Amendments Create Flexibility for Small Businesses During Pandemic
Councilmember Dan Strauss (District 6 – Northwest Seattle), Chair of the City’s Land Use and Neighborhoods Committee, together with a 8-1 vote of his Full Council colleagues, passed C.B. 120001 to provide additional economic support for small businesses adversely affected by current land use codes during the pandemic.
Popularly known as “Bringing Business Home, a Small Business Flexibility Bill,” Councilmember Strauss, along with colleagues Council President M. Lorena González and Councilmember Mosqueda, introduced the legislation after hearing from a small business impacted by the current rules in Strauss’ district. Together they co-sponsored legislation to adopt interim regulations to allow businesses greater flexibility to operate out of garages and residences.
The current COVID-19 fueled recession has forced small, independent businesses to find creative solutions to survive. City regulations have not kept up. The changes made by legislation allows small businesses to bring their businesses home. Furthermore, this ordinance is designed to allow small businesses, which may have operated out of a storefront or other commercially-leased location previously, to operate more easily out of a home – employing our neighbors and helping our local economy recover. Home-based businesses are already allowed as long as they meet conditions set by the City. The proposal would modify some of the most restrictive conditions for the next year to allow more businesses to operate out of homes during the COVID-19 pandemic.
The following requirements would be suspended:
- Customer visits are by appointment only
- There is no evidence of the home-based business visible from the exterior of the structure
- No more than two persons who are not residents of the building may work in a home-based business
- The home-based business shall not cause a substantial increase in on-street parking congestion or a substantial increase in traffic within the immediate vicinity
Home-based businesses would also be allowed to operate in a house’s off-street parking stall or garage and have one non-illuminated sign with the business name if it is not larger than 720 square inches, approximately 2 feet by 2 feet.
Earlier this month, Greenwood’s Yonder Bar, a retail-only tasting room, announced it had to close despite widespread neighborhood support after a complaint led the City to find it in violation of the current code.
“Our land use code cannot be the barrier to vibrant neighborhoods and a strong economy,” said Strauss. “It’s essential we meet our businesses where they’re at: whether that’s out of their homes or garages.”
Strauss continued: “We know that many of the most successful businesses in our country were born out of garages. We need to support entrepreneurs, providing them the flexibility to operate out of their garages and grow into vacant storefronts. The Land Use Code wasn’t written with life in a pandemic in mind. This temporary legislation allows us to be responsive to our small businesses and make our neighborhoods more vibrant.”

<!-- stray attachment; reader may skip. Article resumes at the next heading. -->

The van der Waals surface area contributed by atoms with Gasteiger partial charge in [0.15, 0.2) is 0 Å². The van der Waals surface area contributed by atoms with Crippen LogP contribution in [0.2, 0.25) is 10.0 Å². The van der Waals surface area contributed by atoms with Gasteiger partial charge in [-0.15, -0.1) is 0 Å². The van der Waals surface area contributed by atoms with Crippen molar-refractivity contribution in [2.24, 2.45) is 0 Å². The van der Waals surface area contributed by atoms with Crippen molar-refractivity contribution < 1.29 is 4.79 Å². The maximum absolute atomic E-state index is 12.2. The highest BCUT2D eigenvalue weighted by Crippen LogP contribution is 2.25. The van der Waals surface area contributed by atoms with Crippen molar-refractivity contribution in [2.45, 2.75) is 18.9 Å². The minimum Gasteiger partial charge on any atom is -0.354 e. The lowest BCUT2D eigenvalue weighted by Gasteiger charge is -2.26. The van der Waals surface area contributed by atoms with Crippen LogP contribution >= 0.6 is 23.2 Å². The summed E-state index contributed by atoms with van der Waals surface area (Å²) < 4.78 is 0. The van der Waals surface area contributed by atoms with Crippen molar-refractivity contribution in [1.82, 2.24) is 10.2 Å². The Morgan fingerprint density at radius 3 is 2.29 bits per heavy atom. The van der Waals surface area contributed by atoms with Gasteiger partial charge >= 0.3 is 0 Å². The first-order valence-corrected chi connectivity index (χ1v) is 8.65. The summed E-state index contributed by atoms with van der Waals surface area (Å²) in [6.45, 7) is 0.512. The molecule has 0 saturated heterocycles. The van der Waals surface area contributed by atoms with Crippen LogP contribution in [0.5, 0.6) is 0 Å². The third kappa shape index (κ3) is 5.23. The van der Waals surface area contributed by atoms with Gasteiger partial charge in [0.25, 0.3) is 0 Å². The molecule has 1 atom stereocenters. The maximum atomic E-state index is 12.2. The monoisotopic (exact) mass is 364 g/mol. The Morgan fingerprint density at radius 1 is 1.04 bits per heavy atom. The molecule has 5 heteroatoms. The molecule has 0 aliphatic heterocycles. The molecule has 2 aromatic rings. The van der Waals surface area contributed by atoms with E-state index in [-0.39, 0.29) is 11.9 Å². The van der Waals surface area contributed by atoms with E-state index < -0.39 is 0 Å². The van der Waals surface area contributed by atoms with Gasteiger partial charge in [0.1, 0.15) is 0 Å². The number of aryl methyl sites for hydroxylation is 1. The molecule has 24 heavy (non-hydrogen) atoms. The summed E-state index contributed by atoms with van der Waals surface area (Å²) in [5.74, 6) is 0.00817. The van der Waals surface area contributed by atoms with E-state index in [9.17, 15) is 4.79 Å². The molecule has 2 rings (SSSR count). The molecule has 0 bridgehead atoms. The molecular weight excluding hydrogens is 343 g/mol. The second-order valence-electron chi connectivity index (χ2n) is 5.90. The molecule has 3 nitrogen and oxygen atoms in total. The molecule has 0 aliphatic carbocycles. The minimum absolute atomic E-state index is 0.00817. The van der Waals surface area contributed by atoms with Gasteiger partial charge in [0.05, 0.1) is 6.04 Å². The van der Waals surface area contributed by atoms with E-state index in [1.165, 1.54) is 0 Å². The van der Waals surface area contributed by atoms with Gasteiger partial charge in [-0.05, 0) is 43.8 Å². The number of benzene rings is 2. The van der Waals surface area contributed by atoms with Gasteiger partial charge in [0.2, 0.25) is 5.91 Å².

“I remain committed to revitalizing our neighborhoods and supporting the innovation and creativity of our small businesses, including those that start at home, during this pandemic. The passage of the Bringing Business Home bill allows us to home grow our next innovative business while ensuring those households are able to weather this recession. This legislation is a meaningful step towards addressing barriers to entry, like rent, for many small businesses while maintaining and supporting the funky Seattle flavor in more of our neighborhoods. I am grateful for the support of the vast majority of the City Council who sees the tremendous value of supporting our micro-enterprises,” said Council President M. Lorena González.
“Small businesses have been supporting our community through this pandemic all while thinking creatively and finding new ways of doing business to stay open. Allowing more home-operated small businesses will not only help those owners survive the pandemic, but support our economic recovery in the long run as they expand to brick-and-mortar storefronts with more employees in the future. When more residents have economic stability during this time, it acts as an economic stimulus for the entire local economy as more people with money in their pocket spend it at existing Seattle small businesses and the multiplier effect helps everyone. I’m grateful to Councilmember Strauss and his team for working on solutions to help restore an economy that works for us all,” said Councilmember Teresa Mosqueda.
Limitations on business and economic activity disproportionately impact small businesses, which are less likely to have financial reserves to withstand extended periods of closure or limited operations and likely disproportionately impacts small businesses owned by women and Black, Indigenous, and People of Color (BIPOC) entrepreneurs. As an example, Seattle has over 4,000 active business licenses for restaurants, caterers, and other businesses in the food industry; the 2016 Annual Survey of Entrepreneurs estimates that nearly 48 percent of the firms in the accommodation and food services industry in the Seattle metropolitan area are BIPOC-owned.
The legislation is likely to take effect in the next two months.